The Financial Information Group
(FIG) is continuing its challenge of the big blue book, the industry bible of registered investment advisors published by Standard & Poor's
. FIG is adding asset allocation information to its database of registered investment advisors (RIA) within the next few weeks, said Nick Stuller
, managing director of FIG.
Although initial asset information will be limited to broad product and asset classes such as funds, stocks, bonds, separate accounts, the firm hopes to keep refining asset data. The next logical step would be collecting top 10 holding data, and after that, comprehensive and specific holdings, said Stuller.
The group hopes to challenge S&P's tome. The big book, known as Standard and Poor's Directory of Registered Investment Advisors, has been in existence since 1987. The next evolution of the product came in 1991, when an electronic version, on diskette, was made available.
And in early May, it seems the provider finally woke up from its deep sleep in the print world by releasing an online version called MMD WebAccess, a tool for all of its databases.
S&P developed the online version in response to client demand, said John Piecuch
, a spokesman for S&P. S&P intentionally launched the online version with little fanfare, said Piecuch, adhering to company policy towards fewer press releases for new products.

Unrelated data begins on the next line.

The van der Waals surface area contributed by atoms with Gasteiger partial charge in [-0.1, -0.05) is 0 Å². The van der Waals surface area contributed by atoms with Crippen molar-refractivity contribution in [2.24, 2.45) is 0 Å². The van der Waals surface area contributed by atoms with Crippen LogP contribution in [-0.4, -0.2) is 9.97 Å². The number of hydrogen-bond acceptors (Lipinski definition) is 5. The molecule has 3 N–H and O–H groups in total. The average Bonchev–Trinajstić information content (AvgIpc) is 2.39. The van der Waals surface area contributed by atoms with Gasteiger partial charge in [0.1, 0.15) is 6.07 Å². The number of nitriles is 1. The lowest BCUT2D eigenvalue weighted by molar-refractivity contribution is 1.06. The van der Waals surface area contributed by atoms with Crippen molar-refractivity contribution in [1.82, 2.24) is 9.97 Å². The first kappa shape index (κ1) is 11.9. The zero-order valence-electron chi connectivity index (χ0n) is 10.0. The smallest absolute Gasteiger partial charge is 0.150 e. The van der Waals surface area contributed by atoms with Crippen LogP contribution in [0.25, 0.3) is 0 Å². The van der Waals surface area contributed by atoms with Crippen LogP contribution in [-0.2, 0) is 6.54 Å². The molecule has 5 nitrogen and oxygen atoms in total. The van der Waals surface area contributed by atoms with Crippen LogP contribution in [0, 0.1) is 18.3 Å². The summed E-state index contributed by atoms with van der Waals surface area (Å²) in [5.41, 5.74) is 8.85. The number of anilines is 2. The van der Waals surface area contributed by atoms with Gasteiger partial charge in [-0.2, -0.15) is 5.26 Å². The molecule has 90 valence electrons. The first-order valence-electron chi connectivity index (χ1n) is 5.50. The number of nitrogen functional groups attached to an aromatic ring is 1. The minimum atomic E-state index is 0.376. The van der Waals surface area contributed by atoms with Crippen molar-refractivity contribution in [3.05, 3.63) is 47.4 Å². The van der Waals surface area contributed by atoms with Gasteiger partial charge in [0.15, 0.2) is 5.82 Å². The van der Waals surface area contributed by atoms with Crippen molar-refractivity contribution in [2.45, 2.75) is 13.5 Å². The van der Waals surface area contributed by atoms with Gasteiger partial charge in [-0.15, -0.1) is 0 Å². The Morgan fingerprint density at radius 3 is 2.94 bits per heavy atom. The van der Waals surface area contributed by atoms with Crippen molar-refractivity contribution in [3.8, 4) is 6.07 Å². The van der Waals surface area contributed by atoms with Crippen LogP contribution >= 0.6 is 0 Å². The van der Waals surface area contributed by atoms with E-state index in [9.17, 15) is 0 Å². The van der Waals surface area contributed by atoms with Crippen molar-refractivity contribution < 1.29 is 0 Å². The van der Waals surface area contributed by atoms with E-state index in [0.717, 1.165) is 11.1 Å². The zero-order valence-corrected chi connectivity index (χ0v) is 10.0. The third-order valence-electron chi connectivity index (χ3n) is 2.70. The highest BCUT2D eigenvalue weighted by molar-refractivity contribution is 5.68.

The people behind the print edition apparently did not have that same modesty in mind in creating the print 2004 Directory -- the Directory's front page is a full-page advertisement for WebAccess.
Will S&P stop the presses for the big blue book? As a company, S&P tries to move products online "as much as possible," said Piecuch. In the case of the Directory, however, clients still demand the print product, said Piecuch.
The 2004 Directory touts itself as "the only major, authoritative source for accurate, up-to-date information for the investment advisor industry," a point that competitor Nick Stuller, managing director of FIG, likely challenges.
The two are taking different approaches to data gathering -- while S&P includes only what they deem as relevant and active RIAs, Discovery is going the route of comprehensiveness. In 2004, S&P's Directory had 14,000 listings, while Discovery had 25,000, what they bill as the entire market.
"There's a huge universe of technically called RIAs, but really small subset who are active registered investment advisors," said Piecuch. That's the key to S&P's added value, he added. To determine which advisors are relevant, S&P prescreens advisors' asset levels and investing.
Discovery, meanwhile, touts its twelve or more data updates per year and multiple sources of data feeds, including regulatory sources, commercial sources, public websites, data exchanges with other providers, and contacting intermediaries directly.
S&P seems to have a leg up, at least now, on its competitor -- S&P already reports asset allocation information, including mutual fund assets. But Discovery may have an advantage by being web-only -- the firm can focus on improving the web interface and does not have to spend any money on printing.
Discovery's product goes for $14,000 annually, while S&P's MMD WebAccess costs $5,500 to $11,500, depending on the size of the "universe" of advisors requested by the client. Discovery's product is online only
Thomson Financial also publishes an advisor database called IA-Info, but did not return a call seeking comment. According to an online demonstration, the product is updated both daily and quarterly, with more than 200 datapoints for each advisor.
Correction: A previous version of the article stated that MMD WebAccess cost $55 instead of $5,500.
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